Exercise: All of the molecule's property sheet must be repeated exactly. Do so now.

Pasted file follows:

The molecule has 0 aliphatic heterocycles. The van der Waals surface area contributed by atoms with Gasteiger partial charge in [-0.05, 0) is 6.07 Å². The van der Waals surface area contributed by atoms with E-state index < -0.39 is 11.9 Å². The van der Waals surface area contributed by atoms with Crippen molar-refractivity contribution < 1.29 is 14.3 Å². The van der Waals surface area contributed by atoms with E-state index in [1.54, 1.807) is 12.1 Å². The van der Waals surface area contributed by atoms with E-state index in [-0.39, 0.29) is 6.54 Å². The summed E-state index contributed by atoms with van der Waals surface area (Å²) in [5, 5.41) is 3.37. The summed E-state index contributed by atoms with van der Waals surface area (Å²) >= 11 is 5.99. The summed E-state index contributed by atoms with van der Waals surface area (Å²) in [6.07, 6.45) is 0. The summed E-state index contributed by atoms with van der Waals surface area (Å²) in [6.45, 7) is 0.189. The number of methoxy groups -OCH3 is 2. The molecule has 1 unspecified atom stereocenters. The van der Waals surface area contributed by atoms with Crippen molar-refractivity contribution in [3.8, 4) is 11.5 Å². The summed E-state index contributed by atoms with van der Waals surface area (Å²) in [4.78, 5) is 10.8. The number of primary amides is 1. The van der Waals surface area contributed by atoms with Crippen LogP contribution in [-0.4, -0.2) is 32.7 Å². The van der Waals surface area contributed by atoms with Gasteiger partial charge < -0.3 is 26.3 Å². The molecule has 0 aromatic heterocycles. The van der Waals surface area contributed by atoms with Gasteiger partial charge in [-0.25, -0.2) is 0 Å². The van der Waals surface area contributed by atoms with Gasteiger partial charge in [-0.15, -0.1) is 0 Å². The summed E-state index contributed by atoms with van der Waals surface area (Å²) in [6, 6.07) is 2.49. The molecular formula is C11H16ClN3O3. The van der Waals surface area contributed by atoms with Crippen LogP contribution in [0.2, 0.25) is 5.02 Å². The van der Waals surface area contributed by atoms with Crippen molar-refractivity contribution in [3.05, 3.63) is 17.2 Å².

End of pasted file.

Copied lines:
The molecule has 0 aliphatic heterocycles. The van der Waals surface area contributed by atoms with Gasteiger partial charge in [-0.05, 0) is 6.07 Å². The van der Waals surface area contributed by atoms with E-state index < -0.39 is 11.9 Å². The van der Waals surface area contributed by atoms with Crippen molar-refractivity contribution < 1.29 is 14.3 Å². The van der Waals surface area contributed by atoms with E-state index in [1.54, 1.807) is 12.1 Å². The van der Waals surface area contributed by atoms with E-state index in [-0.39, 0.29) is 6.54 Å². The summed E-state index contributed by atoms with van der Waals surface area (Å²) in [5, 5.41) is 3.37. The summed E-state index contributed by atoms with van der Waals surface area (Å²) >= 11 is 5.99. The summed E-state index contributed by atoms with van der Waals surface area (Å²) in [6.07, 6.45) is 0. The summed E-state index contributed by atoms with van der Waals surface area (Å²) in [6.45, 7) is 0.189. The number of methoxy groups -OCH3 is 2. The molecule has 1 unspecified atom stereocenters. The van der Waals surface area contributed by atoms with Crippen molar-refractivity contribution in [3.8, 4) is 11.5 Å². The summed E-state index contributed by atoms with van der Waals surface area (Å²) in [4.78, 5) is 10.8. The number of primary amides is 1. The van der Waals surface area contributed by atoms with Crippen LogP contribution in [-0.4, -0.2) is 32.7 Å². The van der Waals surface area contributed by atoms with Gasteiger partial charge < -0.3 is 26.3 Å². The molecule has 0 aromatic heterocycles. The van der Waals surface area contributed by atoms with Gasteiger partial charge in [-0.25, -0.2) is 0 Å². The van der Waals surface area contributed by atoms with Gasteiger partial charge in [-0.15, -0.1) is 0 Å². The summed E-state index contributed by atoms with van der Waals surface area (Å²) in [6, 6.07) is 2.49. The molecular formula is C11H16ClN3O3. The van der Waals surface area contributed by atoms with Crippen LogP contribution in [0.2, 0.25) is 5.02 Å². The van der Waals surface area contributed by atoms with Crippen molar-refractivity contribution in [3.05, 3.63) is 17.2 Å².